By Justus Dashield
On today’s episode of Keeping Up with Trump, the Donald insults yet another person via Twitter. Before Trump won the election, I had very little interest in politics and would steer clear of CNN. This all changed after his first week in office. Every day brought breaking news about something Trump did, said, or tweeted that offended someone. One day I got so sick of hearing Trump’s name repetitively so I changed the channel in search of informative television. Finding nothing of substance success, I settled for Love & Hip Hop. While watching I could not help but notice the parallels between reality television and CNN. So many that I would say that at times I could barely tell the difference. It led me to conclude that CNN is now the best reality show on television.
Don’t believe me? Let’s break down the meaning of “reality television.” According to dictionary.com it’s defined as “television programs in which real people are continuously filmed, designed to be entertaining rather than informative.” It’s crazy to think that CNN—or media in general—has become more entertaining than informative. Ever since Trump started spewing incorrect information, CNN has had it in for him. Every chance they get they effectively make Trump look as illogical as possible, which unfortunately distracts the world from focusing on bigger issues like how many times Trump blamed Obama for all of his shortcomings, for example.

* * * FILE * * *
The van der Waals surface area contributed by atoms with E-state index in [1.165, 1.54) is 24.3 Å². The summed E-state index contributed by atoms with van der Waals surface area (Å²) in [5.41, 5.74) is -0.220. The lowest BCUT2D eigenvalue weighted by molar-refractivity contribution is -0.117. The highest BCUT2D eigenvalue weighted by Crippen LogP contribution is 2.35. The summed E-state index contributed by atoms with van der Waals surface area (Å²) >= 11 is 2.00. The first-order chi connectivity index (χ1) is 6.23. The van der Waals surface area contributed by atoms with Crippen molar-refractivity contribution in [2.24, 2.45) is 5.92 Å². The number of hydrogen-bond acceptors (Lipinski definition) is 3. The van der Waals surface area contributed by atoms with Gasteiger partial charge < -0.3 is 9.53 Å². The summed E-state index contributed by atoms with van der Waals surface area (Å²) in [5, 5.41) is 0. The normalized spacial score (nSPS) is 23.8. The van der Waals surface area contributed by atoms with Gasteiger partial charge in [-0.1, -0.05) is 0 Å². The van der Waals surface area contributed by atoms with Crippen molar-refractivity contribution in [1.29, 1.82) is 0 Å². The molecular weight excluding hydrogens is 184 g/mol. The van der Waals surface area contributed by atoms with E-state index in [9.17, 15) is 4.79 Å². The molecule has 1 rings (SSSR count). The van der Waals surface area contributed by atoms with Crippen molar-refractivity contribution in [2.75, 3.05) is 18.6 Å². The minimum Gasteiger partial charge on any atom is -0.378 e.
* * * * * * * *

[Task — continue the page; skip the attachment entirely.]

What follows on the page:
All reality television shows are the same. They feature two types of drama: friend-group drama and interpersonal relationship drama. In Trump’s case, consider the Russia investigation in which he got caught in a “cheating” scandal between the United States and its once-ally-turned-mortal-enemy Russia. You heard whispers that something might have happen before the season started followed by a vague statement in the middle of the season that he neither denies or accepts the truth of these rumors. Finally, we come to where we are today—the end of season sit down with Andy Cohen trying to get to the bottom of this ridiculous controversy.
Let’s not forget about my favorite drama: the friend-group drama. This kicks off with one person—usually the leader of the group—ostracizing someone else because they deem that person to be a threat to their power. When you think that the ostracized person will be phased out and replaced, he/she becomes irrelevant. They produce some information that is extremely damaging to the leader of the group’s image. Of course, in this situation Trump is leader of the group and James Comey is the ostracized ex-friend and his breaking information was his opening testimony during the Russian investigations.
Who would have predicted that CNN would be your number one source to get your daily juicy gossip? I can’t wait for tomorrow’s installment.